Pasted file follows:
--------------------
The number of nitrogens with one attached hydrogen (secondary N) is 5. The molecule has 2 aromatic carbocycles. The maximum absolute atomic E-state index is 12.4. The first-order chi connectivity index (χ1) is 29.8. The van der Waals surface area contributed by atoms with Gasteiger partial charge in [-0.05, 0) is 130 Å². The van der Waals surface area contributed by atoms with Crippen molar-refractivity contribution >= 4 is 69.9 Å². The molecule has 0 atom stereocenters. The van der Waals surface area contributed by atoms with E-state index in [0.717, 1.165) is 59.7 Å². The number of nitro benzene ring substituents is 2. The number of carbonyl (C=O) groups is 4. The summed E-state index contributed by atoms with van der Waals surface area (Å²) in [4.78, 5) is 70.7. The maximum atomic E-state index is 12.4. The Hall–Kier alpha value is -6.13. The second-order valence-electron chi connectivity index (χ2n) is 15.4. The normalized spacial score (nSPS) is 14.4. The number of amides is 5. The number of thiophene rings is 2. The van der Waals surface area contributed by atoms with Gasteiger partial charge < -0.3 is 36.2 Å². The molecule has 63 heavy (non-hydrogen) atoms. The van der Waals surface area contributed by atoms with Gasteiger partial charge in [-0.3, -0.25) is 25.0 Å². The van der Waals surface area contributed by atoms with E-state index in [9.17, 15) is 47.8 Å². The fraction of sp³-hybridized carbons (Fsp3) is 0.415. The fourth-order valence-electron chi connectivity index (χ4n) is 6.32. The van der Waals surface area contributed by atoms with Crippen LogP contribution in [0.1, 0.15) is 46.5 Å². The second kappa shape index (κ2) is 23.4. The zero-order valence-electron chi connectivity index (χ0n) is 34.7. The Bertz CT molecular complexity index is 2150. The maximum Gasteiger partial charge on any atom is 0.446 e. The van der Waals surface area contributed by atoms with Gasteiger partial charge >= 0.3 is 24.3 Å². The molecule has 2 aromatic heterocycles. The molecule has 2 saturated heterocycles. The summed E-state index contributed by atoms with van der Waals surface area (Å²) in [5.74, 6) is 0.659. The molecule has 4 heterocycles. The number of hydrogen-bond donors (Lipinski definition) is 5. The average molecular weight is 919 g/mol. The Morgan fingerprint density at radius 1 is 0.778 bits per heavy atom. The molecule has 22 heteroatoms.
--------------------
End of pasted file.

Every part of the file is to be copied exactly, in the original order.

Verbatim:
The number of nitrogens with one attached hydrogen (secondary N) is 5. The molecule has 2 aromatic carbocycles. The maximum absolute atomic E-state index is 12.4. The first-order chi connectivity index (χ1) is 29.8. The van der Waals surface area contributed by atoms with Gasteiger partial charge in [-0.05, 0) is 130 Å². The van der Waals surface area contributed by atoms with Crippen molar-refractivity contribution >= 4 is 69.9 Å². The molecule has 0 atom stereocenters. The van der Waals surface area contributed by atoms with E-state index in [0.717, 1.165) is 59.7 Å². The number of nitro benzene ring substituents is 2. The number of carbonyl (C=O) groups is 4. The summed E-state index contributed by atoms with van der Waals surface area (Å²) in [4.78, 5) is 70.7. The maximum atomic E-state index is 12.4. The Hall–Kier alpha value is -6.13. The second-order valence-electron chi connectivity index (χ2n) is 15.4. The normalized spacial score (nSPS) is 14.4. The number of amides is 5. The number of thiophene rings is 2. The van der Waals surface area contributed by atoms with Gasteiger partial charge < -0.3 is 36.2 Å². The molecule has 63 heavy (non-hydrogen) atoms. The van der Waals surface area contributed by atoms with Gasteiger partial charge in [-0.3, -0.25) is 25.0 Å². The van der Waals surface area contributed by atoms with E-state index in [9.17, 15) is 47.8 Å². The fraction of sp³-hybridized carbons (Fsp3) is 0.415. The fourth-order valence-electron chi connectivity index (χ4n) is 6.32. The van der Waals surface area contributed by atoms with Crippen LogP contribution in [0.1, 0.15) is 46.5 Å². The second kappa shape index (κ2) is 23.4. The zero-order valence-electron chi connectivity index (χ0n) is 34.7. The Bertz CT molecular complexity index is 2150. The maximum Gasteiger partial charge on any atom is 0.446 e. The van der Waals surface area contributed by atoms with Gasteiger partial charge >= 0.3 is 24.3 Å². The molecule has 2 aromatic heterocycles. The molecule has 2 saturated heterocycles. The summed E-state index contributed by atoms with van der Waals surface area (Å²) in [5.74, 6) is 0.659. The molecule has 4 heterocycles. The number of hydrogen-bond donors (Lipinski definition) is 5. The average molecular weight is 919 g/mol. The Morgan fingerprint density at radius 1 is 0.778 bits per heavy atom. The molecule has 22 heteroatoms.